Colorado State Securities Commissioner Gerald Rome has signed cease and desist orders against four Initial Coin Offerings for allegedly offering unregistered securities in the US state.
These are the result of investigations by an ICO Task Force, part of the Department of Regulatory Agencies (DORA), set up to investigate potentially fraudulent activity around investors “excited about the prospects of financial windfall through the cryptocurrency market”. The four orders target Bitcoin Investments (also doing business as DB Capital), PinkDate, Prisma and Clear Shop Vision.
Bitcoin Investments, no connection to Bitcoin.org, claims to be a “leading blockchain investment firm and one of the largest institutional owners of cryptocurrencies…manag[ing] over $700 million” across multiple funds. It says that investors can expect over 1% daily returns with additional returns on internal exchanges of the DB Token.
It also states that “the average registered investment return over a two-month period in 2017 was an amazing 95%.” The ICO, which lists a number of celebrity promotors such as NBA basketball player Carmelo Anthony, provides a wallet address where investors can send Bitcoin in exchange for DB Tokens.
The company also stands accused of “spoofing” a US Securities and Exchange Commission webpage, www.Howeycoins.com, that was set up to educate potential cryptocurrency investors about the associated risks. Bitcoin Investments’ site incorporates the same format, exact images, and an identical employee team. Despite access to the site by Colorado residents, the DB Token ICO has not been registered as a security with the Division.
Pinkdate, a company providing “anonymously-operated, worldwide escorting service[s]” at https://pinkdate.is, purportedly seeks to fundraise over $5 million through an ICO in a cryptocurrency referred to as PinkDate Platform (PDP). Through a whitepaper, it promotes a payout to investors of “50% of Net Profits through dividends,” provides an investor portal, and offers to provide dividends in the form of Bitcoin, Ether, Monero, or Bitcoin Cash.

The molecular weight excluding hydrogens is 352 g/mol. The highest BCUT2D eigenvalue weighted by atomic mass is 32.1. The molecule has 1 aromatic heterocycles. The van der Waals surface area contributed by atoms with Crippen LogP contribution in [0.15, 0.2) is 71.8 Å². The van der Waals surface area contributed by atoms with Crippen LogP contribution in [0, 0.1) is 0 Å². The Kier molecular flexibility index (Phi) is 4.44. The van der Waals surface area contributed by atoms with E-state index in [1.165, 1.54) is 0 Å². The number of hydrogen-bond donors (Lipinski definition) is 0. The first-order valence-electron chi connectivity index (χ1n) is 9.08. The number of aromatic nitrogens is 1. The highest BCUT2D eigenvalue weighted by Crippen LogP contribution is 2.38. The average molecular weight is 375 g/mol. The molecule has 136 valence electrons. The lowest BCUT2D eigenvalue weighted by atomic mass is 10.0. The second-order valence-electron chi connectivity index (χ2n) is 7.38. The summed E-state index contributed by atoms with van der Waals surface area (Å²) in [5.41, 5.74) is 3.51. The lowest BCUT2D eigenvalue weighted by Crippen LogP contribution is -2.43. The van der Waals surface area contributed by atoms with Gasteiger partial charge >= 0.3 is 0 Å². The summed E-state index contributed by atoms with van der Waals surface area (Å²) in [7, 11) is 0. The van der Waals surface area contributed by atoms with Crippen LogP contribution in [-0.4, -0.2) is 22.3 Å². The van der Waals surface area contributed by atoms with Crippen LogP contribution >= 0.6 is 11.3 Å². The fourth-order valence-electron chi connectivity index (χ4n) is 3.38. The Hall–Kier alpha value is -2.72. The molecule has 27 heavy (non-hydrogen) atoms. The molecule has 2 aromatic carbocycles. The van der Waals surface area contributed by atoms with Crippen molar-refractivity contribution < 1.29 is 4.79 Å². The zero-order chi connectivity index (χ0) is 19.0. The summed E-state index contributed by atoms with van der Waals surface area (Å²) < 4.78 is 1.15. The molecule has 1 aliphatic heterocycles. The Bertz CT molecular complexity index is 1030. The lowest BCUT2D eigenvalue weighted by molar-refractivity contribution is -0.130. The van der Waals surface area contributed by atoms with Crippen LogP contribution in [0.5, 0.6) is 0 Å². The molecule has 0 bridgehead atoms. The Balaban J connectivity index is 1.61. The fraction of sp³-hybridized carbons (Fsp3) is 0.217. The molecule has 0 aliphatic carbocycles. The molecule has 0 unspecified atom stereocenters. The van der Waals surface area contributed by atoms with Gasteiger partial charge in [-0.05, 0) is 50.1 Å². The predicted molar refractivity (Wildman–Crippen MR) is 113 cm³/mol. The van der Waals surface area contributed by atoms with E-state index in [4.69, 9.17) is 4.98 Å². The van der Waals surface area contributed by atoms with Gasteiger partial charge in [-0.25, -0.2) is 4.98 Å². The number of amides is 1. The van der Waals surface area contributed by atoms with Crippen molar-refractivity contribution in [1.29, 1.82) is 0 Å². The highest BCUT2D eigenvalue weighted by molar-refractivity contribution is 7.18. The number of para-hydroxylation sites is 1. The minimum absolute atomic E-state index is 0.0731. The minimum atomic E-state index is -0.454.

The site claims that business operations “are designed to allow the core team to operate with anonymity,” and as such investigators were unable to identify a business location or any member of the team other than President Sara Stevens and a COO named Roger, with no last name given. Again, despite accessibility by Colorado residents, the ICO has not been registered with the Division of Securities.
Prisma’s website requires users to purchase the digital currency Prismacoin (PRIS) in order to use a proposed lending and arbitraging investment platform. The site claims that through the lending model investors can profit up to 27% on their initial investment, and the “arbitrage bot” can generate returns of up to 1.5% daily. The ICO, which constitutes a securities offering under the Colorado Securities Act, provides a whitepaper but does not disclose potential risks of the investment. Further, the offering has not been registered with the Division of Securities.
Clear Shop Vision’s website has offered three ICOs since June 2018. The venture aims to create a shopping ecosystem that saves time and money for users. The offered token, ORC Token, is represented as having “serious appreciation potential,” and the site directs investors to send Ether cryptocurrency directly to the company’s Ethereum wallet rather than through a cryptocurrency exchange. In addition to the general solicitation of an unregistered securities offering, the company also offers to pay users in ORC Tokens for promotion of the ICO on social media, translation services, and referrals.
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